Kirk Cousins isn’t there yet: This was another game where you couldn’t really blame the quarterback for the loss but at the same time he didn’t do enough to pull the team to a win. He made some good throws but two in particular—the one that was tipped and intercepted to set up a Chargers field goal and the overthrow of Vernon Davis on fourth down when the Redskins had a chance to make it a game—were costly. Again, I don’t expect Cousins to put 30 points on the board by himself. But along with the rest of the team, he didn’t do enough in response to adversity.

The defense has fallen apart: This is no longer a fluke, it’s an epidemic. They have allowed 30 points or more in six of their last eight games. Sure, they have been hit with injuries but today they lined up nine Week 1 starters. I’ll bet that compares favorably to many other teams around the NFL. I’m not sure if it needs to be totally rebuilt but it certainly needs another solid draft and a free agent or two.

The Redskins tried to balance the offense: At one point in the third quarter, the Redskins had nearly the same number of running plays as passing plays. That was a good plan but the Redskins just couldn’t sustain anything on offense. They ran just 50 plays and went two for 12 on third down. You just aren’t going to win doing that.

Breeland gets first defensive TD of the year: They could have used it much earlier but Bashaud Breeland got a hold of a pass in the fourth quarter and bolted 96 yards for the Redskins’ first defensive TD of the season. Jay Gruden talked about the need to get big plays, game-changing plays, especially if you can’t convert on third down. If that had come earlier, it would have qualified. As it was, it just made the final score less embarrassing.

RELATED: Redskins fail to be competitive on offense or defense vs. the Chargers

Stay up to date on the Redskins. Rich Tandler covers the team 365 days a year. Like his Facebook page and follow him on Twitter @TandlerNBCS.

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Redskins fail to be competitive on offense or defense vs. the Chargers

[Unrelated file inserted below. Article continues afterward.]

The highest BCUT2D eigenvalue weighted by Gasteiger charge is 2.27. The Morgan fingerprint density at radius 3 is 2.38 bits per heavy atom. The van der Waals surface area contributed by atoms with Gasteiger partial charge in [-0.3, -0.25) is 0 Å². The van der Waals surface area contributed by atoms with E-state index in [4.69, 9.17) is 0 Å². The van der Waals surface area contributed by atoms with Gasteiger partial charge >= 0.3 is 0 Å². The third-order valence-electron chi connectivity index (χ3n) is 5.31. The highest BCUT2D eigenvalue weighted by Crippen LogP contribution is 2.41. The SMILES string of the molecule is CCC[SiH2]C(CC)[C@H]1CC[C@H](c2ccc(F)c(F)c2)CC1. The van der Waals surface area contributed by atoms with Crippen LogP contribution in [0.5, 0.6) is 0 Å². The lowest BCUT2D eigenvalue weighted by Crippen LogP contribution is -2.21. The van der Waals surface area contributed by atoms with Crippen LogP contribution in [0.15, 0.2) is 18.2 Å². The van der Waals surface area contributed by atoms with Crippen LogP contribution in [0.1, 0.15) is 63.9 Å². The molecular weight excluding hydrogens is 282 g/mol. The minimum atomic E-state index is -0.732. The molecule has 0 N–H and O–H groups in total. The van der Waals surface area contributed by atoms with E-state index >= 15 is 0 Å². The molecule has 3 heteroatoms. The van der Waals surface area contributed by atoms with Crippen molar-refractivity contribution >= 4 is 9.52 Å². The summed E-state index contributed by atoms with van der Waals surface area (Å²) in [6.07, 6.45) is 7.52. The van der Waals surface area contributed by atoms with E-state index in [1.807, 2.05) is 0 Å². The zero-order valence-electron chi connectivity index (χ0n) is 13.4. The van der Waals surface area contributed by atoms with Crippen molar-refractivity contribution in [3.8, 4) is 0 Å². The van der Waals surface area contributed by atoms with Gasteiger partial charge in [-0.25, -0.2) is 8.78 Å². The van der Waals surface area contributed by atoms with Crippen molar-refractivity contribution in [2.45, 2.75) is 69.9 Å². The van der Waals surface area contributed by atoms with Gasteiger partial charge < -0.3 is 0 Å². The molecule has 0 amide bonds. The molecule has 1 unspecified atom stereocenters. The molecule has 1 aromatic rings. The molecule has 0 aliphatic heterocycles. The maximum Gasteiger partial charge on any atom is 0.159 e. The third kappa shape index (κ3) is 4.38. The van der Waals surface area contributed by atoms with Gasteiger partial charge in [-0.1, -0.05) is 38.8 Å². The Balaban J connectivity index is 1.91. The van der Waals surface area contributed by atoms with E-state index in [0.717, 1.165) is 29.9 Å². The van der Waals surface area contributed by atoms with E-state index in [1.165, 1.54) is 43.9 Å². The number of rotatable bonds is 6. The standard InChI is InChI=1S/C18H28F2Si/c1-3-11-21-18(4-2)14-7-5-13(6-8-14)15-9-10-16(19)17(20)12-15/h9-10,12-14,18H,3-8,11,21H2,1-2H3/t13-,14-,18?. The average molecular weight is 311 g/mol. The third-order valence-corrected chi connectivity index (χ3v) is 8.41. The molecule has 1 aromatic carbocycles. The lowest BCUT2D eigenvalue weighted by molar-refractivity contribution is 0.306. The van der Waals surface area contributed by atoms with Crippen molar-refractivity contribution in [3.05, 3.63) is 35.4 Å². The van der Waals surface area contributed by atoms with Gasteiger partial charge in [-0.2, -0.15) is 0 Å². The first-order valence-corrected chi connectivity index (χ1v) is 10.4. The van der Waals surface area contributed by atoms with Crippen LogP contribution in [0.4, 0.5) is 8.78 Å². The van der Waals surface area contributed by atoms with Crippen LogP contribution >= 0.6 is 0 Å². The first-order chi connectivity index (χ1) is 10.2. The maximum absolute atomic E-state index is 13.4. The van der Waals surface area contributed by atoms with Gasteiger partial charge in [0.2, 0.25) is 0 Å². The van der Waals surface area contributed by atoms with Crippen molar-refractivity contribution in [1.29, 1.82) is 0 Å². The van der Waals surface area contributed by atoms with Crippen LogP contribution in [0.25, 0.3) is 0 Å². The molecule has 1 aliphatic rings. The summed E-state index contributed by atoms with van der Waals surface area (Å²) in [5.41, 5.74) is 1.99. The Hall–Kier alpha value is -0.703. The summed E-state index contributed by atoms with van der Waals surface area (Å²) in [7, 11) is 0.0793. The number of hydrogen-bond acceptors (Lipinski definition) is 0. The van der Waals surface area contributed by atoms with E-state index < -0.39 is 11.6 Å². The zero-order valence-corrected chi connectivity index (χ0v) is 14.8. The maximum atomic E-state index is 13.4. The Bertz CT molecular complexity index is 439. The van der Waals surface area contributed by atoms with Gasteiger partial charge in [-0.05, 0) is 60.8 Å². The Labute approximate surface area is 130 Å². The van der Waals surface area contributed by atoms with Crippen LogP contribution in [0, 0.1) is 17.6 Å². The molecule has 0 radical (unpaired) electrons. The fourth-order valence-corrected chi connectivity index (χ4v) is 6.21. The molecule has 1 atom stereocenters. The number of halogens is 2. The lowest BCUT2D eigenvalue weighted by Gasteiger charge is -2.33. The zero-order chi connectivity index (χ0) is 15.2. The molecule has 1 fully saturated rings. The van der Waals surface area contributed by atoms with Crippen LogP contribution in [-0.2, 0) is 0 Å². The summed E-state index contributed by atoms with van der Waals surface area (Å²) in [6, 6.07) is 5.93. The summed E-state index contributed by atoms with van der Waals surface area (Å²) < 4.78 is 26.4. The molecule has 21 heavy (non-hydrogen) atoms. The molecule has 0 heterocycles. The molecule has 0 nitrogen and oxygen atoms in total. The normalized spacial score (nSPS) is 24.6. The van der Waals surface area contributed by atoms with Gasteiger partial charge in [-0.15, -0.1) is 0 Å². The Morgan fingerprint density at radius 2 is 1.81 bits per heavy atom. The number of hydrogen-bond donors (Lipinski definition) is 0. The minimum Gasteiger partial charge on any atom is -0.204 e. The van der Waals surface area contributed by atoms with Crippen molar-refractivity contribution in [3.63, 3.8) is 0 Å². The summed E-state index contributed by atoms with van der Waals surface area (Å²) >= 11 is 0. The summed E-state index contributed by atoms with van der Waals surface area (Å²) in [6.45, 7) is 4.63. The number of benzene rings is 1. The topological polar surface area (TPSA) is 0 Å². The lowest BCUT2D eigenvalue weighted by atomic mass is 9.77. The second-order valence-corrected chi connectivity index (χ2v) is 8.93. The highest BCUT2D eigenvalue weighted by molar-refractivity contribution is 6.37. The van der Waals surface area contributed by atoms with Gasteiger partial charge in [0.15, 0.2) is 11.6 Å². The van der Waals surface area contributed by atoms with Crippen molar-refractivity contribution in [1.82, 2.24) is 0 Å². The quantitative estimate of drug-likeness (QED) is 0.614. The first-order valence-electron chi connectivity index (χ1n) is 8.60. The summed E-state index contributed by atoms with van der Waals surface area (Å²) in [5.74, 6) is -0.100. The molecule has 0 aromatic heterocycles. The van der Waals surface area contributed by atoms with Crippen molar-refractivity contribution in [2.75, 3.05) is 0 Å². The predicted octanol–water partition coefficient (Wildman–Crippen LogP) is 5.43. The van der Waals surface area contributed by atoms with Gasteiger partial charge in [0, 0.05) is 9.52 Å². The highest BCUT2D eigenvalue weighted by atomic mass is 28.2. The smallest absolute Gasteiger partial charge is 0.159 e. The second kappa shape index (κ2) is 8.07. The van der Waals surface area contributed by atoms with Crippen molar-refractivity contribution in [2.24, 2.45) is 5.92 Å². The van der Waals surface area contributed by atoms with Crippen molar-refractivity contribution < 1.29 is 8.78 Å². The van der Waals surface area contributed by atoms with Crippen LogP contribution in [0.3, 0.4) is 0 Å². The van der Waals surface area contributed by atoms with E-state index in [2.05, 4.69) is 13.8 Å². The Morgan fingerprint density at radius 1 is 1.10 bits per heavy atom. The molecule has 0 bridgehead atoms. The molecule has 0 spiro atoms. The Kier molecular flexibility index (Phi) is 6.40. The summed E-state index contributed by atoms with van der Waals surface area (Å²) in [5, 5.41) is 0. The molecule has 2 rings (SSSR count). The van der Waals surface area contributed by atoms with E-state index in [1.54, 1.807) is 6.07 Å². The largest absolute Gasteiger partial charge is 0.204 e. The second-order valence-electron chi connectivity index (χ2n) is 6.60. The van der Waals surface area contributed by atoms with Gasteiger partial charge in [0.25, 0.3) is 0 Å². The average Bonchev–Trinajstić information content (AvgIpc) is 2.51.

USA Today Sports

Redskins fail to be competitive on offense or defense vs. the Chargers

CARSON, Calif. — The Redskins limped to the finish line in Week 14 against the Chargers, resulting in the team's least inspiring game of the season.

Here are my observations during the Redskins’ 30-13 loss to the Los Angeles Chargers.

—The Chargers had a opening good drive going but Anthony Lanier tipped a third-down pass to stall it in the red zone.

A lot of fans missed the drive as this photo shows.


—It was shades of the Redskins’ loss in Kansas City as the Redskins gave help in the form of major penalties to give a hand to an offense that didn’t really need it. The drive was 10 plays, 92 yards, with a pass interference, facemask, and personal foul moving things along for the home team. It’s 10-0 and the Redskins have run five plays with one first down.

—It’s getting late early for the Redskins. Kirk Cousins overthrew a pass intended for Vernon Davis with two defenders in the vicinity. The safety tipped it and linebacker Kyle Emanuel picked it off and returned it to the Redskins 29. The defense held and the Chargers got a field goal to take a 13-0 lead.

—The Redskins got what they needed with some good plays by Cousins to make up for the bad interception. He found Ryan Grant down the middle for 28 yards and then he threw a nice pass to Niles Paul to convert and fourth and two. Three plays later he bought time and threw to Vernon Davis for 23 yards and a touchdown. The Redskins had life at 13-6. 

— One play after the Redskins made it a one-score game, Rivers aired it out to receiver Tyrell Williams, who had left Josh Norman a few steps behind him. The pass was on the money to complete the 75-yard TD play.

—After Cousins and Davis just missed connections on a fourth-down pass:

—The Redskins make it to halftime trailing by “only” 17. The Chargers have racked up 354 yards of offense in the first half. Six times this year the Redskins have given up fewer than that in an entire game. 

—After the Chargers’ first punt:

—Just before the Chargers made it worse by scoring a TD to go up 30-6:

—The Redskins didn’t come to play today. The defense, which is missing only three Week 1 starters, just couldn’t stop the Chargers offense. And the offense had some chances to make it a shootout type of game but something always went wrong.

—My friend Dale Earnhardt Jr. sums it up well here:

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Stay up to date on the Redskins. Rich Tandler covers the team 365 days a year. Like his Facebook page and follow him on Twitter @Rich_TandlerCSN.